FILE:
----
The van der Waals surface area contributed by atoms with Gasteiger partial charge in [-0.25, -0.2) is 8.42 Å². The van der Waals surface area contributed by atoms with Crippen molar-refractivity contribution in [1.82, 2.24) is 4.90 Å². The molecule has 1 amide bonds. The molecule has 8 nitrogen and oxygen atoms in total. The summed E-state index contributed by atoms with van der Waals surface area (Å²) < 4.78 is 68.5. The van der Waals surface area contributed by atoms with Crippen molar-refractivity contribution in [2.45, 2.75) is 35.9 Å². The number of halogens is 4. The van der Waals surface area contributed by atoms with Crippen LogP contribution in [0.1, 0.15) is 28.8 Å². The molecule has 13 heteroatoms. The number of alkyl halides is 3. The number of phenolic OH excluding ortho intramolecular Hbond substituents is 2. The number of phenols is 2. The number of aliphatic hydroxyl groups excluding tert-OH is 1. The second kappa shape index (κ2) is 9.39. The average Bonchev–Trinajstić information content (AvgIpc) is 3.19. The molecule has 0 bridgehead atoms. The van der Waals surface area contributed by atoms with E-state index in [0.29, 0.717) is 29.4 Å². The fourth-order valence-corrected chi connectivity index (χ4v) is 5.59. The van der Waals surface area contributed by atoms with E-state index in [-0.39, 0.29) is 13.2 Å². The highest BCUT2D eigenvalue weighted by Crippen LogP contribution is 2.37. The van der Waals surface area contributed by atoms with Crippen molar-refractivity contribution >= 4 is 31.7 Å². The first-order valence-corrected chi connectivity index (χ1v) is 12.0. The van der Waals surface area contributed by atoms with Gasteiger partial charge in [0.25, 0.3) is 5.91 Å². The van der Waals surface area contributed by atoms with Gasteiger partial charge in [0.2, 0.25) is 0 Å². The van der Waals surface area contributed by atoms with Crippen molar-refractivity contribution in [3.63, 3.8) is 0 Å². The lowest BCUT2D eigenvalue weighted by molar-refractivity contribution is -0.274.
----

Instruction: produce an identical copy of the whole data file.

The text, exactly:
The van der Waals surface area contributed by atoms with Gasteiger partial charge in [-0.25, -0.2) is 8.42 Å². The van der Waals surface area contributed by atoms with Crippen molar-refractivity contribution in [1.82, 2.24) is 4.90 Å². The molecule has 1 amide bonds. The molecule has 8 nitrogen and oxygen atoms in total. The summed E-state index contributed by atoms with van der Waals surface area (Å²) < 4.78 is 68.5. The van der Waals surface area contributed by atoms with Crippen molar-refractivity contribution in [2.45, 2.75) is 35.9 Å². The number of halogens is 4. The van der Waals surface area contributed by atoms with Crippen LogP contribution in [0.1, 0.15) is 28.8 Å². The molecule has 13 heteroatoms. The number of alkyl halides is 3. The number of phenolic OH excluding ortho intramolecular Hbond substituents is 2. The number of phenols is 2. The number of aliphatic hydroxyl groups excluding tert-OH is 1. The second kappa shape index (κ2) is 9.39. The average Bonchev–Trinajstić information content (AvgIpc) is 3.19. The molecule has 0 bridgehead atoms. The van der Waals surface area contributed by atoms with E-state index in [0.29, 0.717) is 29.4 Å². The fourth-order valence-corrected chi connectivity index (χ4v) is 5.59. The van der Waals surface area contributed by atoms with E-state index in [-0.39, 0.29) is 13.2 Å². The highest BCUT2D eigenvalue weighted by Crippen LogP contribution is 2.37. The van der Waals surface area contributed by atoms with Crippen molar-refractivity contribution >= 4 is 31.7 Å². The first-order valence-corrected chi connectivity index (χ1v) is 12.0. The van der Waals surface area contributed by atoms with Gasteiger partial charge in [0.25, 0.3) is 5.91 Å². The van der Waals surface area contributed by atoms with Gasteiger partial charge in [0.2, 0.25) is 0 Å². The van der Waals surface area contributed by atoms with Crippen molar-refractivity contribution in [3.63, 3.8) is 0 Å². The lowest BCUT2D eigenvalue weighted by molar-refractivity contribution is -0.274.